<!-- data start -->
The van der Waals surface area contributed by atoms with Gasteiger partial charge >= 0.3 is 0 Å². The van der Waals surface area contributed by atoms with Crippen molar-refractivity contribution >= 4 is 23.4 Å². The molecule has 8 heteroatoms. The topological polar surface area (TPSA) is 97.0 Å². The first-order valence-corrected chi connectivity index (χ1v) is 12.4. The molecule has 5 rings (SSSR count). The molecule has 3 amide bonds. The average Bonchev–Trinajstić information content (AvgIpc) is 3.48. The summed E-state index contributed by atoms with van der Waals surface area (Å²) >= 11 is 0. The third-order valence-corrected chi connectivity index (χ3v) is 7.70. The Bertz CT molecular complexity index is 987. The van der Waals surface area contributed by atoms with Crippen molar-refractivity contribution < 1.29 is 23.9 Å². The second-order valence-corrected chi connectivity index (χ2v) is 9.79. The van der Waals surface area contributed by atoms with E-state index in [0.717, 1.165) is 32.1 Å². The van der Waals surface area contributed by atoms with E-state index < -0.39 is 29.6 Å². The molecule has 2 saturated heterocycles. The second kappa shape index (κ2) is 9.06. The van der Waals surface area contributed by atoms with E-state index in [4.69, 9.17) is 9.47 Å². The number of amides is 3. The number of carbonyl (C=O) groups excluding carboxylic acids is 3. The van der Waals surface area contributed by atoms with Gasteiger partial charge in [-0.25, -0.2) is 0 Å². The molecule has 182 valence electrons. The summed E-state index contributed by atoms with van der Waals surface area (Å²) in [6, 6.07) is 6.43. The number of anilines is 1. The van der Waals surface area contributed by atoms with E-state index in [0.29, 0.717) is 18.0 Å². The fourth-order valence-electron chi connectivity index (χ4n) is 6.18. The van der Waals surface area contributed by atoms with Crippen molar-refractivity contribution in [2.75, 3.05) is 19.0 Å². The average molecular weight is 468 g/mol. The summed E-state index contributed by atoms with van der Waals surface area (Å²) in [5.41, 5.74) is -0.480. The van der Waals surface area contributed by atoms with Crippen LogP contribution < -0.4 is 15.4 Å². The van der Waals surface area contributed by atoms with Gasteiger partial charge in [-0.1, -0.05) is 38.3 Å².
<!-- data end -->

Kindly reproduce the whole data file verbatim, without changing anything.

The van der Waals surface area contributed by atoms with Gasteiger partial charge >= 0.3 is 0 Å². The van der Waals surface area contributed by atoms with Crippen molar-refractivity contribution >= 4 is 23.4 Å². The molecule has 8 heteroatoms. The topological polar surface area (TPSA) is 97.0 Å². The first-order valence-corrected chi connectivity index (χ1v) is 12.4. The molecule has 5 rings (SSSR count). The molecule has 3 amide bonds. The average Bonchev–Trinajstić information content (AvgIpc) is 3.48. The summed E-state index contributed by atoms with van der Waals surface area (Å²) >= 11 is 0. The third-order valence-corrected chi connectivity index (χ3v) is 7.70. The Bertz CT molecular complexity index is 987. The van der Waals surface area contributed by atoms with Crippen molar-refractivity contribution < 1.29 is 23.9 Å². The second-order valence-corrected chi connectivity index (χ2v) is 9.79. The van der Waals surface area contributed by atoms with E-state index in [0.717, 1.165) is 32.1 Å². The van der Waals surface area contributed by atoms with E-state index < -0.39 is 29.6 Å². The molecule has 2 saturated heterocycles. The second kappa shape index (κ2) is 9.06. The van der Waals surface area contributed by atoms with E-state index in [4.69, 9.17) is 9.47 Å². The number of amides is 3. The number of carbonyl (C=O) groups excluding carboxylic acids is 3. The van der Waals surface area contributed by atoms with Gasteiger partial charge in [-0.25, -0.2) is 0 Å². The molecule has 182 valence electrons. The summed E-state index contributed by atoms with van der Waals surface area (Å²) in [6, 6.07) is 6.43. The number of anilines is 1. The van der Waals surface area contributed by atoms with E-state index in [0.29, 0.717) is 18.0 Å². The fourth-order valence-electron chi connectivity index (χ4n) is 6.18. The van der Waals surface area contributed by atoms with Crippen molar-refractivity contribution in [2.75, 3.05) is 19.0 Å². The average molecular weight is 468 g/mol. The summed E-state index contributed by atoms with van der Waals surface area (Å²) in [5.41, 5.74) is -0.480. The van der Waals surface area contributed by atoms with Crippen LogP contribution < -0.4 is 15.4 Å². The van der Waals surface area contributed by atoms with Gasteiger partial charge in [-0.1, -0.05) is 38.3 Å².